The Music Espionage

Music biographies: Their affect on the modern songwriter

Over 2013 I have read a fair few books, and a number of those have included music biographies. There is no better way of revising for the test of being a musician than reading about those who are already living the dream.

They reveal the trials and tribulations of musicians and how they affect the song writing; a true musician buries their problems into songs.

Take “Cash” for example, one of the last autobiographies by the legendary Johnny Cash. It’s a truly fascinating insight into his life, written in first person as if he was reading aloud to you; the words really connect to the reader.  Though it doesn’t emphasise his earlier recording life as much as the other books, it does touch on the death of his brother as a child, and his time working on his fathers depleting fields.  He talks of how his mother pushed him into music, while his father held him back.  Eventually the book leads to his career and the damages fame brings, it is a tearful view of a true rock and roll life.  They say when you live fast you either crash and burn or fade away.  Cash did neither, he kept recording and he kept living and this book goes over his exciting journey. Even for those who don’t like country music “Cash” will thrill you.

Bob Dylan, another musical icon also released his own autobiography, around the same time “Cash” came out. 2004.
On the first chapter I was excited, Dylan is a master of lies and tall tales, I had hardly any knowledge of his early music life and the first chapter seemed to start revealing it. However as chapters progressed he switched to different areas of his career, often talking of his lowest points, his type casting in the anti-establishment era being a main talking point. Though he kept dropping hints about his early career he always managed to hide it through his writing, which got to be quite annoying. Yet just as I was about to put the book down and give up he hit me with a chapter on Woody Guthrie, his influential icon. This chapter was a real insight to how he formed his music at the start; he played Guthrie songs as his own, up till the point he was found out by another Woody aficionado. In total this book is a good read for any future songwriters out there, yet probably not to the same extent as “Cash”.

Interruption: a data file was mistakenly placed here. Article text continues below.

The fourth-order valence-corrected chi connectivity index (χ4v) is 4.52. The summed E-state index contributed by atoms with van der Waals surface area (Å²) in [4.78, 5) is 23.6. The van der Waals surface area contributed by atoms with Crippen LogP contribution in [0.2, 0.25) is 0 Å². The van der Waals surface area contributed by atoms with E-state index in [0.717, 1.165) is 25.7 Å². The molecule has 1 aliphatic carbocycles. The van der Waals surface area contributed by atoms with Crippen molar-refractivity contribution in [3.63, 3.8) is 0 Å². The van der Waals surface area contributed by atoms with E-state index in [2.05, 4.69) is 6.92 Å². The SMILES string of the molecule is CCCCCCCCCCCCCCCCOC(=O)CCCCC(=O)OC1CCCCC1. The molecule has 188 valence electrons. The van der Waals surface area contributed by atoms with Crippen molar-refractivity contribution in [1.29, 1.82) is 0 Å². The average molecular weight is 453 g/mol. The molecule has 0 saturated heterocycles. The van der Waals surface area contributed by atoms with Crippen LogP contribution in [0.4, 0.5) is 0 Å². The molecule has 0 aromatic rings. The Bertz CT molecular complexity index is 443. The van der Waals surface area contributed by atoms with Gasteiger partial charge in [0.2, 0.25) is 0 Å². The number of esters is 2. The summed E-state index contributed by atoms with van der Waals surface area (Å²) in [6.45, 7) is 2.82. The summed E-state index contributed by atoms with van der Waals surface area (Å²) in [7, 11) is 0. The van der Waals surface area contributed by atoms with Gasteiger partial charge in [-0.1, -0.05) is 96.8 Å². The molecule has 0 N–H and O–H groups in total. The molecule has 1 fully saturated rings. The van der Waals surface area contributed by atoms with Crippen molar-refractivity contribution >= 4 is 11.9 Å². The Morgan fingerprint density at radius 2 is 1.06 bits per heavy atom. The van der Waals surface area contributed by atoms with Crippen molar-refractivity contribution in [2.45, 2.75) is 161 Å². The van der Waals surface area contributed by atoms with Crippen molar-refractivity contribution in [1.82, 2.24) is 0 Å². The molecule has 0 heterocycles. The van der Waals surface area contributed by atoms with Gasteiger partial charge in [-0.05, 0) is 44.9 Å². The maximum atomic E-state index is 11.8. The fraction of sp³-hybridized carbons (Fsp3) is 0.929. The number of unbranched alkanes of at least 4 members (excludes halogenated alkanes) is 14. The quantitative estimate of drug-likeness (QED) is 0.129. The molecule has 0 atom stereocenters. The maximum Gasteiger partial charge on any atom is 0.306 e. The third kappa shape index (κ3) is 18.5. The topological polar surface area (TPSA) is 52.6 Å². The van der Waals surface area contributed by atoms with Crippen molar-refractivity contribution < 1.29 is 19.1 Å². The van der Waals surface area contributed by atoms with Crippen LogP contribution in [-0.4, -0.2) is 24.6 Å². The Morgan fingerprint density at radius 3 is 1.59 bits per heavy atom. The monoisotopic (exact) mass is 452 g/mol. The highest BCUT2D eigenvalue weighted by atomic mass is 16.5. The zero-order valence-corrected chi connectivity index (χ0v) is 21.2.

Straying out of the territory of autobiographies, Lou Reed never wrote one.  He was too Rock and Roll to write a book about himself. However Mick Walls biography on Reed, entitled Lou Reed: The Life, reveals a fascinating overview of his life.  The book encompasses his entire career from his early days at Syracuse University looking up to his English teacher, through to his last gigs.  Lou Reeds life is incredible, from Electro-shock therapy to his bi-sexual tendencies, he did it all and he saw it all. A story of a musician whose talent was left under looked for so long, even with help from a prominent and famous artist (Warhol), money never seemed to come in hoards for Reed.  For any new musicians looking for influences let Reed be a testimony, money doesn’t matter it hinders; critics don’t matter they hinder.  Reed was a man who kept at it through thick and thin and came out the other side a legend for it.  It’s almost fictional, a story of struggle and a phoenix like figure rising out of it.  A must read for any music fan, this book will tune you into the velvet underground if you weren’t already plugged in.

Now not all music acts are based solely around one figure, for a band looking to read up on a successful group The Stone Roses: War and Peace is perfect.  Written By Simon Spence, a music journalist for magazines such as the NME and Face the journey through the group’s progression from dreary Manchester streets to tours of Swedish clubs to Spike Island and Heaton Park.  The book really details The Stone Roses rise to fame in a unique and insightful way.   Going over changes in the bands early line-up till they arrived at the perfect four, detailing the managerial problems that they faced, a lesson to all new bands out there.  Read what you’re signing!

War and peace is a fascinating read for any newbie band, and I’m sure any oldie band as well. Like the previous three books any up and coming musicians would be wise to learn from both the mistakes and the successes of these musicians. All four books reveal a perfect overview of the ride through the music industry, not all of them coming out on top, yet all making it in their own way.